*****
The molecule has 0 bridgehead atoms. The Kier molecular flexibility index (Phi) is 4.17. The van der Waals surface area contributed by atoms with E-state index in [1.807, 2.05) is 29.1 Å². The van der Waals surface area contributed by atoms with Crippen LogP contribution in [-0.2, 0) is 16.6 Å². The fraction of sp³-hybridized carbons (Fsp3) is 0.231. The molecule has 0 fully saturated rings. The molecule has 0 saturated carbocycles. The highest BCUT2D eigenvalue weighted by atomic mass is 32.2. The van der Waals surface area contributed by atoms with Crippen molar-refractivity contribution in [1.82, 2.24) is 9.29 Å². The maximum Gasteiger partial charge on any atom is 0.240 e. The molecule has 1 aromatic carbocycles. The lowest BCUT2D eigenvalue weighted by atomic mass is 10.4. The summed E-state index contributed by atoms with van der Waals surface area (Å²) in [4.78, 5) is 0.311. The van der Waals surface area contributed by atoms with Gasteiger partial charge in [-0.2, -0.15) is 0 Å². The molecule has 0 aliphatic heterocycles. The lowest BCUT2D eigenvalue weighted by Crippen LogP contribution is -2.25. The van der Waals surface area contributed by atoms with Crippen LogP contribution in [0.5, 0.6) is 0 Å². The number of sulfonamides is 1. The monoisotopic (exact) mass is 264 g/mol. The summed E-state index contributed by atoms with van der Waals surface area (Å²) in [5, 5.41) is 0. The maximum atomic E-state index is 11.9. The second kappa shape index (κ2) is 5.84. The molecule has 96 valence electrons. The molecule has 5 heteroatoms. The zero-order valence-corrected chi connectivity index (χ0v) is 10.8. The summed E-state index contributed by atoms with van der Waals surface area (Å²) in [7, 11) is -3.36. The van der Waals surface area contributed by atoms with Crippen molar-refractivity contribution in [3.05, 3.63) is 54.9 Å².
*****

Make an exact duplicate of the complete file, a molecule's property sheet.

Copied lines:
The molecule has 0 bridgehead atoms. The Kier molecular flexibility index (Phi) is 4.17. The van der Waals surface area contributed by atoms with E-state index in [1.807, 2.05) is 29.1 Å². The van der Waals surface area contributed by atoms with Crippen LogP contribution in [-0.2, 0) is 16.6 Å². The fraction of sp³-hybridized carbons (Fsp3) is 0.231. The molecule has 0 fully saturated rings. The molecule has 0 saturated carbocycles. The highest BCUT2D eigenvalue weighted by atomic mass is 32.2. The van der Waals surface area contributed by atoms with Crippen molar-refractivity contribution in [1.82, 2.24) is 9.29 Å². The maximum Gasteiger partial charge on any atom is 0.240 e. The molecule has 1 aromatic carbocycles. The lowest BCUT2D eigenvalue weighted by atomic mass is 10.4. The summed E-state index contributed by atoms with van der Waals surface area (Å²) in [4.78, 5) is 0.311. The van der Waals surface area contributed by atoms with Gasteiger partial charge in [-0.2, -0.15) is 0 Å². The molecule has 0 aliphatic heterocycles. The lowest BCUT2D eigenvalue weighted by Crippen LogP contribution is -2.25. The van der Waals surface area contributed by atoms with Crippen LogP contribution in [0.5, 0.6) is 0 Å². The number of sulfonamides is 1. The monoisotopic (exact) mass is 264 g/mol. The summed E-state index contributed by atoms with van der Waals surface area (Å²) in [5, 5.41) is 0. The maximum atomic E-state index is 11.9. The second kappa shape index (κ2) is 5.84. The molecule has 96 valence electrons. The molecule has 5 heteroatoms. The zero-order valence-corrected chi connectivity index (χ0v) is 10.8. The summed E-state index contributed by atoms with van der Waals surface area (Å²) in [7, 11) is -3.36. The van der Waals surface area contributed by atoms with Crippen molar-refractivity contribution in [3.05, 3.63) is 54.9 Å².